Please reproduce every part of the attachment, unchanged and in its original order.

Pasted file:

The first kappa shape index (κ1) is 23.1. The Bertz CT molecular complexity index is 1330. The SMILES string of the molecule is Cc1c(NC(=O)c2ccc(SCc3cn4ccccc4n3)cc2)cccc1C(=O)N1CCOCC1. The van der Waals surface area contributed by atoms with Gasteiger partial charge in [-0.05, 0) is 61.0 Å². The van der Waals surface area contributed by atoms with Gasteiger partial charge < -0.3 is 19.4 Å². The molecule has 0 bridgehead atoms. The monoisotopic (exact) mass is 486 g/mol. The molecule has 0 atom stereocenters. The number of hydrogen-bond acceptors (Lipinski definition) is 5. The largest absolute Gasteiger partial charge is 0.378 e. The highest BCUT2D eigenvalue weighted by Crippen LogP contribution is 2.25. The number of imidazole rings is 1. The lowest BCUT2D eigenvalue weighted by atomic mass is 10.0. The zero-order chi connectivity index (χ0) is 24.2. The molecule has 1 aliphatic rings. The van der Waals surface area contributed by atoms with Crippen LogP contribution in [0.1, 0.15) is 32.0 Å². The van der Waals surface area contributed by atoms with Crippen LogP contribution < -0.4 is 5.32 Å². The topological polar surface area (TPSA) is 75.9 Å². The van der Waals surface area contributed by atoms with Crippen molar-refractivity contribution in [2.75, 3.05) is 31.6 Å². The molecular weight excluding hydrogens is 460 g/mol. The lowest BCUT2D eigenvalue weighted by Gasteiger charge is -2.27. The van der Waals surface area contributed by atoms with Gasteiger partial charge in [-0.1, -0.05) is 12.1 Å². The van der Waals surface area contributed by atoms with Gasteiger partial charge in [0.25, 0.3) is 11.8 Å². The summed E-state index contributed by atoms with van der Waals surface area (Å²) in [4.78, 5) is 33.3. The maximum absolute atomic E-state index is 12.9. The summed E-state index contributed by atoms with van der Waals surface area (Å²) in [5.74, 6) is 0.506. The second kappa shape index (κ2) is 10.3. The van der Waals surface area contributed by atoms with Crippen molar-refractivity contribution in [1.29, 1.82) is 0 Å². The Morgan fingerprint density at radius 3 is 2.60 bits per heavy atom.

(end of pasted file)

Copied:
The first kappa shape index (κ1) is 23.1. The Bertz CT molecular complexity index is 1330. The SMILES string of the molecule is Cc1c(NC(=O)c2ccc(SCc3cn4ccccc4n3)cc2)cccc1C(=O)N1CCOCC1. The van der Waals surface area contributed by atoms with Gasteiger partial charge in [-0.05, 0) is 61.0 Å². The van der Waals surface area contributed by atoms with Gasteiger partial charge < -0.3 is 19.4 Å². The molecule has 0 bridgehead atoms. The monoisotopic (exact) mass is 486 g/mol. The molecule has 0 atom stereocenters. The number of hydrogen-bond acceptors (Lipinski definition) is 5. The largest absolute Gasteiger partial charge is 0.378 e. The highest BCUT2D eigenvalue weighted by Crippen LogP contribution is 2.25. The number of imidazole rings is 1. The lowest BCUT2D eigenvalue weighted by atomic mass is 10.0. The zero-order chi connectivity index (χ0) is 24.2. The molecule has 1 aliphatic rings. The van der Waals surface area contributed by atoms with Crippen LogP contribution in [0.1, 0.15) is 32.0 Å². The van der Waals surface area contributed by atoms with Crippen LogP contribution < -0.4 is 5.32 Å². The topological polar surface area (TPSA) is 75.9 Å². The van der Waals surface area contributed by atoms with Crippen molar-refractivity contribution in [2.75, 3.05) is 31.6 Å². The molecular weight excluding hydrogens is 460 g/mol. The lowest BCUT2D eigenvalue weighted by Gasteiger charge is -2.27. The van der Waals surface area contributed by atoms with Gasteiger partial charge in [-0.1, -0.05) is 12.1 Å². The van der Waals surface area contributed by atoms with Gasteiger partial charge in [0.25, 0.3) is 11.8 Å². The summed E-state index contributed by atoms with van der Waals surface area (Å²) in [4.78, 5) is 33.3. The maximum absolute atomic E-state index is 12.9. The summed E-state index contributed by atoms with van der Waals surface area (Å²) in [5.74, 6) is 0.506. The second kappa shape index (κ2) is 10.3. The van der Waals surface area contributed by atoms with Crippen molar-refractivity contribution in [1.29, 1.82) is 0 Å². The Morgan fingerprint density at radius 3 is 2.60 bits per heavy atom.